The Buy-out Process

Preparing for Pension Risk Transfer

Against the backdrop of significantly increasing Pension Benefit Guaranty Corporation (PBGC) premiums due to recent legislation, as well as new mortality assumptions that increase DB plan liabilities, the market for buy-out solutions is steadily developing. Given these considerations, plan sponsors may find their boards of directors eager to understand the process and potential cost of executing a buy-out solution.

THE FOUR PHASES

The buy-out process can be viewed in four phases: Preparation, Feasibility Assessment, Structure and Refinement, and Execution. The amount of work in each phase will vary based on the size and complexity of the contemplated transaction.

  • 1

    Phase OnePreparation

    Preparation — includes identifying the internal team that will be responsible for the pension risk transfer process, selecting any outside advisors, defining transaction objectives, and identifying any constraints. The transaction strategy will begin to take shape in this phase. The plan sponsor should also begin to organize plan data by determining the best source of transaction data (i.e., actuarial data versus administrative data), as well as analyze the general quality of the data relative to insurer requirements.

    For an in-depth look at the types of data insurers will need and potential issues that may affect a buy-out execution, you can download our flyer here.

  • 2

    Phase TwoFeasibility Assessment

    Feasibility — entails providing the plan sponsor’s initial transaction strategy and data set to insurers through a Request for Information (RFI) process in order to:

    • Gain feedback on insurers’ ability to take on the transaction as presented;
    • Assess the availability of insurers’ capital;
    • Evaluate the potential use of an in-kind asset transfer versus cash; and
    • Receive indicative pricing.

    By the end of this phase, the plan sponsor will be better able to confirm the company’s commitment to pursuing a buy-out and begin any data clean-up or asset repositioning work required.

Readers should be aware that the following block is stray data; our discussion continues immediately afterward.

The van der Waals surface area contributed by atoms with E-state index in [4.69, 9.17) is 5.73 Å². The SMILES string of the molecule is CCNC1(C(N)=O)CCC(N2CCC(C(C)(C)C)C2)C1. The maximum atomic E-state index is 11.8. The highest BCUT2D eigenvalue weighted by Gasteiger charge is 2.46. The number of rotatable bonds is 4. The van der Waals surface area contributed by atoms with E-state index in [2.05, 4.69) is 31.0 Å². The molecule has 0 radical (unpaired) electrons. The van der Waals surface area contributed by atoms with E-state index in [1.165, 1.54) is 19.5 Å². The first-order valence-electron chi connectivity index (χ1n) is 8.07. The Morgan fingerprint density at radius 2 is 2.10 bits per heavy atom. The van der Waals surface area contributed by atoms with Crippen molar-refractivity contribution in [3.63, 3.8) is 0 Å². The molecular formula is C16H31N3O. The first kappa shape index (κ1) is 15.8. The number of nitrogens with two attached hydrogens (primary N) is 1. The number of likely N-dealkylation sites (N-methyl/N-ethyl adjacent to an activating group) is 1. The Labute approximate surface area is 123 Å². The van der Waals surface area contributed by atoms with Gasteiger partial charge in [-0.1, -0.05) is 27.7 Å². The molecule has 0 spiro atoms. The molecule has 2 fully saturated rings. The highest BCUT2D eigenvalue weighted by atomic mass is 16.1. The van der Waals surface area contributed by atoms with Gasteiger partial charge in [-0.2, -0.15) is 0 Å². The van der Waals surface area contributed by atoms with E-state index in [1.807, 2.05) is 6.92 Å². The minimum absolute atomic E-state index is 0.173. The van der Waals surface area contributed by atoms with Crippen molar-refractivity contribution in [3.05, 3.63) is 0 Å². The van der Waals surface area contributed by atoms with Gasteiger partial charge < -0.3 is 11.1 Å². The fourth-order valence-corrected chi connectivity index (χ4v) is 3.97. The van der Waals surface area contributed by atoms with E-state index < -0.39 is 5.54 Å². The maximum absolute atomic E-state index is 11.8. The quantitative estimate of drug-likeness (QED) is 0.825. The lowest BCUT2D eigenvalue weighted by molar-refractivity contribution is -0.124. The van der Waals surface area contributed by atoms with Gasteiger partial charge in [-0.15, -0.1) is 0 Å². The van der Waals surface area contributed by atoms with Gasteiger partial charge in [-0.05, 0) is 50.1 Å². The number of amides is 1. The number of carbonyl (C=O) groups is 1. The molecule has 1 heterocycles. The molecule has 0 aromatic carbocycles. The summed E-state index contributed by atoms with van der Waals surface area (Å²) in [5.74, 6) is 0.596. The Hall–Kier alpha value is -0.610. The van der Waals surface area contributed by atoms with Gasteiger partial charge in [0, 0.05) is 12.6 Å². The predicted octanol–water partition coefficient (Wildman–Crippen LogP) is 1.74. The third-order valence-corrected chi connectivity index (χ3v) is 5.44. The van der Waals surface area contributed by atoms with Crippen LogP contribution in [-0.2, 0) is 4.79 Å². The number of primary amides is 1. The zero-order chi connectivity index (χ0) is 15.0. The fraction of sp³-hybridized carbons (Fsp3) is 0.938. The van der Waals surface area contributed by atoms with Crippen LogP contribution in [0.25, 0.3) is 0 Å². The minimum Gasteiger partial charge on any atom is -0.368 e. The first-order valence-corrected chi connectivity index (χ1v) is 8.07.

A governance process should also be established in this phase to allow the sponsor to obtain the necessary approvals in a timely fashion as the transaction progresses.

     

    Spotlight: Roles in the Buy-out Process

    Plan Sponsor

    Employer who sponsors a defined benefit plan

    Determines whether to transfer DB liabilities to an insurer, and, if so, which plan participants to include in the group annuity buy-out.

    Strategic Advisor

    Investment Bank, Consulting Firm, or, for smaller plans, Annuity Placement Specialist

    Provides counsel throughout the process, including the evaluation of whether to pursue a buy-out. Develops annuity bid specifications and works with insurers to secure pricing quotes.

    Annuity Provider

    Life Insurance Company

    Assumes the DB plan liabilities and provides guaranteed lifetime income payments to pensioners as part of a group annuity buy-out transaction.

    Fiduciary Oversight

    Consulting Firm, or Annuity Placement Specialist (for smaller plans)

    Selects the annuity provider, carrying out the plan sponsor’s fiduciary obligations under ERISA and working for the exclusive benefit of plan participants to select the “safest available annuity.”

    Annuity Placement Specialist

    Actuarial Consultant or Broker

    Develops annuity bid specifications and works with insurers to secure pricing quotes.

    Transition Manager

    Investment Firm

    Helps transition assets from the DB plan to the insurer. The transition manager is accountable for the investment performance of the assets being transferred, while minimizing costs and risks during the transition period.

    Outside Legal Counsel

    Law Firm

    Draws up agreements related to a buy-out. Provides expertise in areas of asset transfer, federal tax law, securities law, ERISA, and/or state insurance law.

  • 3

    Phase ThreeStructure & Refinement

    Structure and Refinement — provides the plan sponsor with time to assess results from the feasibility phase, refine transaction specifics, refine the data set for submission to insurers for formal pricing and, by the end of this phase, select an insurer from which to purchase the buy-out. In this phase, the plan sponsor will also finalize details of the transaction strategy, for example, deciding whether to terminate the plan or do a partial plan transaction, using either the lift-out or spin-off and termination approach. The selection of an insurer from which to purchase the annuities is a fiduciary decision, and the plan sponsor will decide in this phase which party will serve in a fiduciary capacity during the buy-out process. In addition, the path for any required regulatory approval will be defined in this phase, contracts will be finalized, and the asset portfolio will be re-positioned.

  • 4

    Phase FourExecution

    Execution — is the final stage of the process. The group annuity contract is executed, assets are transferred, and data reconciliations occur. During this phase, there is a very high volume of communication between the plan sponsor, their administrator, and the insurers.